content="Data-structures and algorithms in Standard ML. Notes from a lecture course given by Michael Fourman at the University of West Australia, Spring 1994." /> rel="start" type="text/html" href="/mfourman/index.html" title="Michael Fourman" /> Solutions – Practical 3

Solutions – Practical 3

Michael P. Fourman

October 31, 2006


Addition of polynomials is straightforward. This style of synchronised recursion, on two lists at once, is common.

Multiplication is more involved. The expression (map (times a) bb) multiplies each member of the list bb by a — the use of map hides an inner recursion. This inner recursion is analogous to one line of a long multiplication sum. In long multiplication, the remaining lines have to be shifted to multiply by 10; in polynomial multiplication, we shift (by consing 0.0) to give the effect of multiplication by x.

Evaluation directly implements Horner’s rule.

Differentiation and integration are handled by introducing auxiliary functions, with an additional parameter to keep track of the power of x. In each case, we have to treat the constant term specially.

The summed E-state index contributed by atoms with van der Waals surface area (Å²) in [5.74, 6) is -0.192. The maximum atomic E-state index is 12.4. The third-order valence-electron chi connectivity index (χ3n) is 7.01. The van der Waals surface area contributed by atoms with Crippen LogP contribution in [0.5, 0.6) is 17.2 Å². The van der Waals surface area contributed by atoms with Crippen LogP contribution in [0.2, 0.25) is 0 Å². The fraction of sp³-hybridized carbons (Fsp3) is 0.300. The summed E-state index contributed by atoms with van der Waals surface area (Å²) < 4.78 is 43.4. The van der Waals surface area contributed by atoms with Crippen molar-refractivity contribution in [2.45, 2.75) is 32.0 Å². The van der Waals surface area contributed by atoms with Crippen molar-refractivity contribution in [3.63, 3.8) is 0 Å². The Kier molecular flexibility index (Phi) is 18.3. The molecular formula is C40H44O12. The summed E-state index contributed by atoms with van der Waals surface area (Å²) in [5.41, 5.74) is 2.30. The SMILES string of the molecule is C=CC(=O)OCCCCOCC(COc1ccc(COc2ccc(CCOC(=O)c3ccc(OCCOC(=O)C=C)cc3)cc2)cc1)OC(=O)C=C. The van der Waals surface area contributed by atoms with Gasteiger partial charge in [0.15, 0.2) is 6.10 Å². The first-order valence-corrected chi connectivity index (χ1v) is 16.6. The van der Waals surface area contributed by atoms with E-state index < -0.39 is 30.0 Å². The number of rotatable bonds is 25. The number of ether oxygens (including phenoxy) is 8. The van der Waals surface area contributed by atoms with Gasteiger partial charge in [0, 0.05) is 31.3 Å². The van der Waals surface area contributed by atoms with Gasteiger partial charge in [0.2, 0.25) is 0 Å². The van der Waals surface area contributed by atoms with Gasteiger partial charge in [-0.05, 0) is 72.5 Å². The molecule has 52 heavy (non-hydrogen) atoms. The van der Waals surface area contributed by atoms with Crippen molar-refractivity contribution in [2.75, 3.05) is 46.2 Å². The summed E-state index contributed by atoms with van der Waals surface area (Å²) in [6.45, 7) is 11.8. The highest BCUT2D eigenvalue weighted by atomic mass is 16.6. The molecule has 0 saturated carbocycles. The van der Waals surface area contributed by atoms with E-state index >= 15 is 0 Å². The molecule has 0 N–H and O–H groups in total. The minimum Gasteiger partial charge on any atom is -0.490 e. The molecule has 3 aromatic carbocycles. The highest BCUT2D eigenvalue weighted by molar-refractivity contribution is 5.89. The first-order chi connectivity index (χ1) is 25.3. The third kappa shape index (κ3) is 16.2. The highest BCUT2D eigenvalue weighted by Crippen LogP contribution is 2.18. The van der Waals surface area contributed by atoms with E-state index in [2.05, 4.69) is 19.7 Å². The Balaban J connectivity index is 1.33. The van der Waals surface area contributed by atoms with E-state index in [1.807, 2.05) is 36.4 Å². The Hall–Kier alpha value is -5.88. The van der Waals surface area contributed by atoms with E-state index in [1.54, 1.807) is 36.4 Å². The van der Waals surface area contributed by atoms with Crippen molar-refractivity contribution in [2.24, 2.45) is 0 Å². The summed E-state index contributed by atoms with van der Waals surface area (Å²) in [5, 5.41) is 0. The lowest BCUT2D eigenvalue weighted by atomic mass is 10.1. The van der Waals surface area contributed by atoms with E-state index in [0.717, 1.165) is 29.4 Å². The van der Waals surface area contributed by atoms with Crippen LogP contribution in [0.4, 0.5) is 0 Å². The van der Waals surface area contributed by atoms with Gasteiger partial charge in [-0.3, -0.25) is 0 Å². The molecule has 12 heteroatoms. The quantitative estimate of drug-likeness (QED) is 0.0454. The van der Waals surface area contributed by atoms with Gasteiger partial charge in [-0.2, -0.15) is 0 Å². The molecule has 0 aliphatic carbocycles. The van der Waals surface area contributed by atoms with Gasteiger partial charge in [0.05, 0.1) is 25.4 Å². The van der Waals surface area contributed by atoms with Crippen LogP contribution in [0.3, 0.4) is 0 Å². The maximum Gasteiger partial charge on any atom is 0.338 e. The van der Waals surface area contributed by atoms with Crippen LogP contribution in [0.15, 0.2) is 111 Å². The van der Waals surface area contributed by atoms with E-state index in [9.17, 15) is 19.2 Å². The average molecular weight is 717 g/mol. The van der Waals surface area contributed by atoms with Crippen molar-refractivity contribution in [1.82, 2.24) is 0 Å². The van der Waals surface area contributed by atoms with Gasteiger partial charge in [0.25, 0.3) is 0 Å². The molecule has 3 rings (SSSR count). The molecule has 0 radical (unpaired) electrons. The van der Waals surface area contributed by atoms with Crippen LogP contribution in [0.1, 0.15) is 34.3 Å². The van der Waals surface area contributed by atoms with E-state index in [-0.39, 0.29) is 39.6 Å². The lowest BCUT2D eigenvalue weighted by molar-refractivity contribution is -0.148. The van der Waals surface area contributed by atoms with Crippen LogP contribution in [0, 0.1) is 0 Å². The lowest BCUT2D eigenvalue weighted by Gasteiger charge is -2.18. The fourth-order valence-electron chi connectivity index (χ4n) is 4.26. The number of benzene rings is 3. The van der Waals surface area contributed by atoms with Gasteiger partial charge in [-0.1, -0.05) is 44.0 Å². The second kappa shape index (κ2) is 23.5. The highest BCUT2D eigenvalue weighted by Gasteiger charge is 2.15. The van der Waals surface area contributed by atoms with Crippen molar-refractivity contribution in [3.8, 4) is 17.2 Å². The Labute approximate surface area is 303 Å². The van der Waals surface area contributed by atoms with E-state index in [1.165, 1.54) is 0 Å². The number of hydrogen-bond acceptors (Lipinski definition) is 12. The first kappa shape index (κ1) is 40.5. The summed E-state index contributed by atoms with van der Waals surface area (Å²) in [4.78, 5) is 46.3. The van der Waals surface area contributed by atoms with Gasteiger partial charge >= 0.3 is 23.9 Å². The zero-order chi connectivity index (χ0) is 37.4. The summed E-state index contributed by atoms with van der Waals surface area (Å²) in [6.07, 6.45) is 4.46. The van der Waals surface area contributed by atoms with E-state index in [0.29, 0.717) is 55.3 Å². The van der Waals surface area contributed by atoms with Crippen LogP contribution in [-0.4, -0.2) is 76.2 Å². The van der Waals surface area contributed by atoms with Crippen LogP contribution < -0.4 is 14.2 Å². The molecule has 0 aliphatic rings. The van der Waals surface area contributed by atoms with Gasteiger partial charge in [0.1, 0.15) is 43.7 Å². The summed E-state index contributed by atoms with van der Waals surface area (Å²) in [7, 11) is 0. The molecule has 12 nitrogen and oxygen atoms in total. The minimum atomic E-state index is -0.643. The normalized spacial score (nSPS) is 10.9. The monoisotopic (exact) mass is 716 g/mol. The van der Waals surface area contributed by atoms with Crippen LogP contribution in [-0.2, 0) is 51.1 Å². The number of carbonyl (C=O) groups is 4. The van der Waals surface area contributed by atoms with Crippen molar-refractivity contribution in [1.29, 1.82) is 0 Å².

We keep the lists of terms in order of increasing powers of x. Our implementation of addition relies on this, and this property is preserved by the other operations.

Note the use of layered patterns in the definition of polynomial addition. This reduces the syntactic overhead of the record syntax. This style of recursion, keeping two ordered lists in step, is also common.

Multiplication is just as before; but this time we introduce an auxiliary function to handle a single line of the sum, and since powers are carried in the terms, we don’t need an explicit shift.

Evaluation uses the explicit powers; Horner’s rule is only good for dense polynomials.

Differentiation and integration can be done term-by term; again there is a special case for differentiation of a constant.

©Michael Fourman 1994-2006